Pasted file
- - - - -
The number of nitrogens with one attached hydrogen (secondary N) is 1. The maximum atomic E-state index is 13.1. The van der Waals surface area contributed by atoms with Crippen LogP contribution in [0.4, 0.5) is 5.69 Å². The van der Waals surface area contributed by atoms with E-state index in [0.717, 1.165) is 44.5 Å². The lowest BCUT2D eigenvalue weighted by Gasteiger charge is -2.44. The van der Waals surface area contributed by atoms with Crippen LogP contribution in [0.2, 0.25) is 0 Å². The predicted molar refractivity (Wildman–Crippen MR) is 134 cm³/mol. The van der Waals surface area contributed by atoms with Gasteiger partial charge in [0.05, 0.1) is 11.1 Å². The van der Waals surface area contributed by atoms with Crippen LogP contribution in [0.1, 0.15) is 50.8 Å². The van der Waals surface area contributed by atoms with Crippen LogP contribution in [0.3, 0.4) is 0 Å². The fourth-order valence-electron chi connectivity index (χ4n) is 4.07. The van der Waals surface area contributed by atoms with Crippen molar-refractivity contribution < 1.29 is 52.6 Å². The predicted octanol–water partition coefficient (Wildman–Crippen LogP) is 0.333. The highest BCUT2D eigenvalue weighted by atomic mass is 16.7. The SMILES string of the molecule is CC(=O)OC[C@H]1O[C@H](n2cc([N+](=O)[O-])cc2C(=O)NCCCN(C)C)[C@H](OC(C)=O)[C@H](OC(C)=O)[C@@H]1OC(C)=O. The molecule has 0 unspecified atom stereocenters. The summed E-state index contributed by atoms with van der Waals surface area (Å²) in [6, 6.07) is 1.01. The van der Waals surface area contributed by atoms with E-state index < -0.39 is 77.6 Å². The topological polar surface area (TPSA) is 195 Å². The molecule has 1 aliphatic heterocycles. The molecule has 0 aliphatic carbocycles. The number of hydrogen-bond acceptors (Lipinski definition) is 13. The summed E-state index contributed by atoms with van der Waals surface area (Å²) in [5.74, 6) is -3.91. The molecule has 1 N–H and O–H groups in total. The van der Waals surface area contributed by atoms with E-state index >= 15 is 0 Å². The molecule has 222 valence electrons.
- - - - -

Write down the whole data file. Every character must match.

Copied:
The number of nitrogens with one attached hydrogen (secondary N) is 1. The maximum atomic E-state index is 13.1. The van der Waals surface area contributed by atoms with Crippen LogP contribution in [0.4, 0.5) is 5.69 Å². The van der Waals surface area contributed by atoms with E-state index in [0.717, 1.165) is 44.5 Å². The lowest BCUT2D eigenvalue weighted by Gasteiger charge is -2.44. The van der Waals surface area contributed by atoms with Crippen LogP contribution in [0.2, 0.25) is 0 Å². The predicted molar refractivity (Wildman–Crippen MR) is 134 cm³/mol. The van der Waals surface area contributed by atoms with Gasteiger partial charge in [0.05, 0.1) is 11.1 Å². The van der Waals surface area contributed by atoms with Crippen LogP contribution in [0.1, 0.15) is 50.8 Å². The van der Waals surface area contributed by atoms with Crippen LogP contribution in [0.3, 0.4) is 0 Å². The fourth-order valence-electron chi connectivity index (χ4n) is 4.07. The van der Waals surface area contributed by atoms with Crippen molar-refractivity contribution < 1.29 is 52.6 Å². The predicted octanol–water partition coefficient (Wildman–Crippen LogP) is 0.333. The highest BCUT2D eigenvalue weighted by atomic mass is 16.7. The SMILES string of the molecule is CC(=O)OC[C@H]1O[C@H](n2cc([N+](=O)[O-])cc2C(=O)NCCCN(C)C)[C@H](OC(C)=O)[C@H](OC(C)=O)[C@@H]1OC(C)=O. The molecule has 0 unspecified atom stereocenters. The summed E-state index contributed by atoms with van der Waals surface area (Å²) in [6, 6.07) is 1.01. The van der Waals surface area contributed by atoms with E-state index < -0.39 is 77.6 Å². The topological polar surface area (TPSA) is 195 Å². The molecule has 1 aliphatic heterocycles. The molecule has 0 aliphatic carbocycles. The number of hydrogen-bond acceptors (Lipinski definition) is 13. The summed E-state index contributed by atoms with van der Waals surface area (Å²) in [5.74, 6) is -3.91. The molecule has 1 N–H and O–H groups in total. The van der Waals surface area contributed by atoms with E-state index >= 15 is 0 Å². The molecule has 222 valence electrons.